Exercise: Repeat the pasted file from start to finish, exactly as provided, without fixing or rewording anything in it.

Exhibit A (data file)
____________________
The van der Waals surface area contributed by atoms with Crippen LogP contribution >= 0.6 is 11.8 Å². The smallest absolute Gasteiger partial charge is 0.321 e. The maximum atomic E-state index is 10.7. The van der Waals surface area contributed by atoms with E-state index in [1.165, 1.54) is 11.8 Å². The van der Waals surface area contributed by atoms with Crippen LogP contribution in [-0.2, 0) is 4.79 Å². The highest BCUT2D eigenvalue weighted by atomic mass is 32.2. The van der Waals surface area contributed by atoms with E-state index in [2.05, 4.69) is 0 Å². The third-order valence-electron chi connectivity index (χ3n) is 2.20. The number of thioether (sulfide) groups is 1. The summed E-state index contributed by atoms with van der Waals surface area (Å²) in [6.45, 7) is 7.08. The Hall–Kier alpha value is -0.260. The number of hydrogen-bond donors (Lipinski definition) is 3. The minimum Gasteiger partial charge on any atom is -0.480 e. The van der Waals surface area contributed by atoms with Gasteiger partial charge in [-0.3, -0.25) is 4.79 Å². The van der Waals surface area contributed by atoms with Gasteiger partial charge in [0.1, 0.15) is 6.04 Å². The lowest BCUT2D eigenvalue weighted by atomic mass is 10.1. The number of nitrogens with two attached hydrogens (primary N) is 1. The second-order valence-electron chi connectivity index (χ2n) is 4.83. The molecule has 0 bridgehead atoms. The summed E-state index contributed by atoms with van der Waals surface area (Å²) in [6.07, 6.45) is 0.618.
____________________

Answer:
The van der Waals surface area contributed by atoms with Crippen LogP contribution >= 0.6 is 11.8 Å². The smallest absolute Gasteiger partial charge is 0.321 e. The maximum atomic E-state index is 10.7. The van der Waals surface area contributed by atoms with E-state index in [1.165, 1.54) is 11.8 Å². The van der Waals surface area contributed by atoms with Crippen LogP contribution in [-0.2, 0) is 4.79 Å². The highest BCUT2D eigenvalue weighted by atomic mass is 32.2. The van der Waals surface area contributed by atoms with E-state index in [2.05, 4.69) is 0 Å². The third-order valence-electron chi connectivity index (χ3n) is 2.20. The number of thioether (sulfide) groups is 1. The summed E-state index contributed by atoms with van der Waals surface area (Å²) in [6.45, 7) is 7.08. The Hall–Kier alpha value is -0.260. The number of hydrogen-bond donors (Lipinski definition) is 3. The minimum Gasteiger partial charge on any atom is -0.480 e. The van der Waals surface area contributed by atoms with Gasteiger partial charge in [-0.3, -0.25) is 4.79 Å². The van der Waals surface area contributed by atoms with Gasteiger partial charge in [0.1, 0.15) is 6.04 Å². The lowest BCUT2D eigenvalue weighted by atomic mass is 10.1. The number of nitrogens with two attached hydrogens (primary N) is 1. The second-order valence-electron chi connectivity index (χ2n) is 4.83. The molecule has 0 bridgehead atoms. The summed E-state index contributed by atoms with van der Waals surface area (Å²) in [6.07, 6.45) is 0.618.